How the mighty have fallen. Old foes from the past, now ensconced as a run-of-the-mill second-level team. That is still not how many of us of a delicate age view this particular club, however. The Leeds United that City faced in the 70s usually provided one of the sternest tests of the season, and it is in this way that many of us like to remember our old foes from across the Pennines.
Later on, in the 80s, the two clubs were just as likely to meet in the second division as the first after the God of Decline and Decay treated us both with equal generosity, but in the 90s both clubs came strong again to populate the higher echelons of English football and do battle for European rewards. In more recent times, both clubs have visited places they dare not speak of, shot down in darkness and despair and Millwall.
Modern football has been unkind to Leeds. The other face of the same coin has catapulted City into the European spotlight, right at the time the riches of European glory were being snatched away from this season's cup opponents. Somewhere in there a cautionary tale waits to be told, but today's job is to celebrate the rich Cup history of these northern giants.
Two games stand out in a modern cup history shared.
The third-round FA Cup tie City played at Elland Road in January 1978 was not only a classic of its kind but was also something of a mirror on all that was football of that era: two sides packed with talent, players with long hair and wide morals, packed terraces, a fistfight between David Harvey and Gordon McQueen -- supposedly teammates for the occasion -- and heaving, rumbustious ill-discipline among the crowd. Bill Elliot, writing in the Express, was moved to say: "It takes a rare kind of match to overcome pitch invasions, a 16 minute stoppage and some of the worst crowd behaviour in the history of our football. The fact that there was as much talk about the game on the park as the sickness on the terraces highlights just how special was Manchester City’s defeat of Leeds United ..."
City, fresh from a glorious season in which the Blues finished a single point behind the champions, Liverpool, had been more than unfortunate to exit at Leeds in the fifth round the year before. During that particular game, Joe Corrigan had pulled off what was possibly his best-ever save before a late toe poke from Trevor Cherry nailed it for the home side. It seemed harsh to be going out. Here, then -- just under a year later -- was an opportunity for the Blues to exact revenge on the Yorkshiremen.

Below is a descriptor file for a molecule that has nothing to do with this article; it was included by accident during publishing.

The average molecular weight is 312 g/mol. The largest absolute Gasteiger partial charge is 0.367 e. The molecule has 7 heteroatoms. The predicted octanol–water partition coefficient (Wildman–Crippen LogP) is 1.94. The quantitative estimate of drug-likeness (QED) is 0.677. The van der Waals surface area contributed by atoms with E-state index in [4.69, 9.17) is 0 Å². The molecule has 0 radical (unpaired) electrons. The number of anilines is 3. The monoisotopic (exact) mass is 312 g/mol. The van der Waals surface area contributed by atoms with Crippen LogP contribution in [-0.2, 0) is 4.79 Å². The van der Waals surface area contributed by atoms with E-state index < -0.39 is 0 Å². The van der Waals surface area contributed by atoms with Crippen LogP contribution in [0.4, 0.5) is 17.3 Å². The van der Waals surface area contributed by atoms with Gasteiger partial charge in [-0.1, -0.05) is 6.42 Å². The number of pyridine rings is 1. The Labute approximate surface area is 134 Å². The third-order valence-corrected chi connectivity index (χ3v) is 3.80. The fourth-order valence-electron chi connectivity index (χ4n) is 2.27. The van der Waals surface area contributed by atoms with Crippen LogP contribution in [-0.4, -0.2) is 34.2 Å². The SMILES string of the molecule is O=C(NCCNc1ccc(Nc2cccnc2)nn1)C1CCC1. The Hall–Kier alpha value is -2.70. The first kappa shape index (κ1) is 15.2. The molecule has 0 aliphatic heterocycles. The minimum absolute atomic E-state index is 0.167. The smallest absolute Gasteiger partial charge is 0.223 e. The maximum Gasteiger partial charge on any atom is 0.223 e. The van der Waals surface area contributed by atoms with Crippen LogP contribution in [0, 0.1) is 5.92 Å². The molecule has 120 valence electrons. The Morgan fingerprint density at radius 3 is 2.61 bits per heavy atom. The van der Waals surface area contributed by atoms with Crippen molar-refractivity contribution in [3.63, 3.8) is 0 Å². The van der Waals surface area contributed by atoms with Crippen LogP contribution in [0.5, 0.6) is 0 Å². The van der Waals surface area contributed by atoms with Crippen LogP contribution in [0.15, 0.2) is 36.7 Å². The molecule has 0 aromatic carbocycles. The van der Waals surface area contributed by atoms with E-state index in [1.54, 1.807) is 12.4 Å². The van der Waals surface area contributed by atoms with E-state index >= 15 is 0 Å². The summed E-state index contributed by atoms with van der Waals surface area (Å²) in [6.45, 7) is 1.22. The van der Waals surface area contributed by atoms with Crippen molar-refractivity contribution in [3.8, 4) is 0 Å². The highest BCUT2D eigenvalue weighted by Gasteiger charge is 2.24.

A packed Elland Road witnessed a flowing classic of a match from the very first whistle. With Peter Barnes and Dennis Tueart swapping wings throughout the first half, City took the game to a heavily fancied Leeds side. Fed by the inspirational Colin Bell, four games into his tear-jerking comeback from career-threatening injury, City were firing on all cylinders. The first half involved such heavy pressure on the Leeds rearguard, the Leeds players took to fighting among themselves. Harvey and McQueen were spoken to by the referee after comically swinging haymakers at each other. The Thriller in Manila it was not. If this was a shambolic hors d'oeuvres, a main course of utter chaos lay just around the corner.
There was a huge upswell of noise from the 12,000 travelling Blues fans as Tueart flung himself through a jungle of bodies to head high past Harvey for the opening goal. A second goal came with 18 minutes to go, as Barnes got a toe end to the ball to make it 2-0. With 13 minutes left on the clock, a massive surge of Leeds fans carried those at the front onto the pitch at the Kop end. City were dominating the cup tie and this was the home fans' solution: to try to get the game abandoned. The referee took the teams off and reappeared with a tiny microphone to tell the stadium in a trembling voice that "this match will not be abandoned." He repeated his mantra for effect (earning great cheers from the Blues following) before the players finally reappeared some fifteen minutes later. By now, the game had lost its pattern, the crowd were being held back by police horses, and most wanted it to finish as quickly as possible. A penalty came to Leeds among the chaos, but the match was dead as a spectacle and as a contest.
What memories the players had left for us, though.
It seems strange to recount that not much more than a decade ago, Leeds were a European power with a team full of superstars. Their recent demise has been well-documented but they arrived at Maine Road for an FA Cup fourth-round tie in 2000 expecting a hard game from Joe Royle's first division high-fliers. They got just that ... for all of twelve minutes. With City top of the First Division and Leeds top of the Premiership, Maine Road prepared itself for a classic tie. Could Royle's successful dogs-of-war tactics upset the aristocrats from Elland Road? Shaun Goater gave City the lead within two minutes of the kickoff, Eirik Bakke levelled, and Ian Bishop nearly broke the Leeds net with an unstoppable pile-driver. Maine Road was in a complete froth. Unfortunately City had nudged ahead slightly too early and were faced with the prospect of trying to hold Leeds back for the remaining 78 minutes. This proved just beyond Royle's tigers, and Leeds came back into it with goals from Smith, Kewell, Bowyer and Kewell again. Had there not been an athletic Nicky Weaver in goal and a sturdy set of posts, it might have been even more embarrassing by the end.
Leeds had a 5-2 victory and safe passage into the next round, City fans could return to concentrating on the league, and the journalists had their 'Kewell and the Gang' headlines for the Monday editions.
You can see pictures and reports on these games and other classic images and encounters between Leeds and City here.